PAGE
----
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Trump’s Muslim ban: Lawyers descend on airports across the US to help free detainees

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The legal profession fights back, as petition set up by Leeds solicitor gains one million signatures

Image via @faiza_n_ali
Image via @faiza_n_ali

Lawyers from across the United States arrived at airports en masse over the weekend to help those who have been detained under President Donald Trump’s new immigration ban.

Trump’s executive order, which he signed at 4.42pm on Friday, effectively shelves the US’ refugee programme for 120 days. Banning all Syrian refugees indefinitely, the order also suspends the entry of nationals from Iraq, Iran, Libya, Somalia, Sudan and Yemen for three months.

The move quickly prompted chaotic scenes at several airports across the country, with travellers — many of whom had visas permitting their entry into the US — being detained at customs.

But as the rest of the world watched on, the legal profession came out swinging.

Answering desperate pleas for help from various immigration and legal charities on Twitter, lawyers — cancelling their weekend plans — headed to their nearest airport.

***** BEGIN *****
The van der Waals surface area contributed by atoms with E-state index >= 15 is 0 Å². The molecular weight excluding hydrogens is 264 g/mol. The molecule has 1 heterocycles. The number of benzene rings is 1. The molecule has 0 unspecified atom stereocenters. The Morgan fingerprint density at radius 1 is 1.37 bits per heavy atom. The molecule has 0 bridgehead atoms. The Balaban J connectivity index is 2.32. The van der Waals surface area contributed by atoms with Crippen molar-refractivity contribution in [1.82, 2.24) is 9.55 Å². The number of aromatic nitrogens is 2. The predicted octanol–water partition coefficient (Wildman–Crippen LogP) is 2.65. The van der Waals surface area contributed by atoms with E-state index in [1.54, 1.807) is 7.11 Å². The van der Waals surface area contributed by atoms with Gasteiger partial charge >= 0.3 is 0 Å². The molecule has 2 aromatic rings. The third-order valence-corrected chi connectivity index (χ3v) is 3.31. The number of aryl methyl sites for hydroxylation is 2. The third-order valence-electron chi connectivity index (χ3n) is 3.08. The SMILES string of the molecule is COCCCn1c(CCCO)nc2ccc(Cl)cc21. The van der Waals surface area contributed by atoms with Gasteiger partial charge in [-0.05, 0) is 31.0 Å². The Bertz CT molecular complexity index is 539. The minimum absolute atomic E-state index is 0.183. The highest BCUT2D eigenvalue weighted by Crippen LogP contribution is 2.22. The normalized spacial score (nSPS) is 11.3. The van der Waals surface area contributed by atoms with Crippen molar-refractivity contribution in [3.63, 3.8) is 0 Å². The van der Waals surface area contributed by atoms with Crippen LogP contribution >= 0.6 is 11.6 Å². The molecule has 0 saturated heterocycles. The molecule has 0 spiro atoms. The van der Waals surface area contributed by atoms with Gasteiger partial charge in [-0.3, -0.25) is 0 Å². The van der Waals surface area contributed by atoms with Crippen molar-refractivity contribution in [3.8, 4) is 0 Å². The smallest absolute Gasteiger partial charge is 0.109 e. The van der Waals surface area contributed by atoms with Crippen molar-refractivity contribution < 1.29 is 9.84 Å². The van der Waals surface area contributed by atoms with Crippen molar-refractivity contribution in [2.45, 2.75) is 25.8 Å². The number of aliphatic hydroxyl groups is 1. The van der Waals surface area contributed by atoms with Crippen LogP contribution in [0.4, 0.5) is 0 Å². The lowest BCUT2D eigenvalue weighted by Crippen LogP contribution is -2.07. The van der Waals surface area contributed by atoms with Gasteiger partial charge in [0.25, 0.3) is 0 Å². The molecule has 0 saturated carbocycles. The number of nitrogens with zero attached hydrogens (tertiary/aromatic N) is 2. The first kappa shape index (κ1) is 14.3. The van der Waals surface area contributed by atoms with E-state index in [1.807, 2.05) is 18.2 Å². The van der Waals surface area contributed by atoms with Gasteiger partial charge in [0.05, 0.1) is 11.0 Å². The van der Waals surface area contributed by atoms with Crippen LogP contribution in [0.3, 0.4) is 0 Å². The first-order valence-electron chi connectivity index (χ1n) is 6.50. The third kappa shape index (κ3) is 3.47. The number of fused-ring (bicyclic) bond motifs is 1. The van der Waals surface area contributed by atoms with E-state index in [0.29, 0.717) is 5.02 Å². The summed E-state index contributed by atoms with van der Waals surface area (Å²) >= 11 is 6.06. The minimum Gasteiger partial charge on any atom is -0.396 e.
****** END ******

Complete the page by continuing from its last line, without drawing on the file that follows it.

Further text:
Utilising every spare plug socket they could find, lawyers quickly set up pro bono anti-Trump battle units to help detainees at John F. Kennedy International Airport (JFK).

Immigration, criminal, civil and corporate specialists — joined by an army of interpreters — operated in shifts.

Elsewhere, chants of “thank you lawyers” echoed around the arrivals terminal of San Francisco International Airport.

And it didn’t take long for their efforts to reap rewards.

Yesterday, US District Judge Ann Donnelly issued a temporary block on Trump’s order, which means immigrants that have already landed in the US with valid visas cannot be deported.

This anti-immigration ban rhetoric is not confined to the US. Closer to home, a number of top lawyers have already expressed their dismay at Trump’s order. Shadow attorney general Shami Chakrabarti, a barrister at 39 Essex Street, appeared on BBC and ITV breakfast shows this morning, lambasting the “discriminatory” policy.

Additionally, a petition to stop Trump’s state visit to the UK has now surpassed one million signatures. The petition was set up by Graham Guest, who is a solicitor at the Crown Prosecution Service in Leeds.

Despite its popularity and the fact government petitions only require 100,000 signatures to be considered for debate, a spokesperson for 10 Downing Street has told the BBC the government will not be debating it. This is because “America is a huge and important ally. We have to think long term.”

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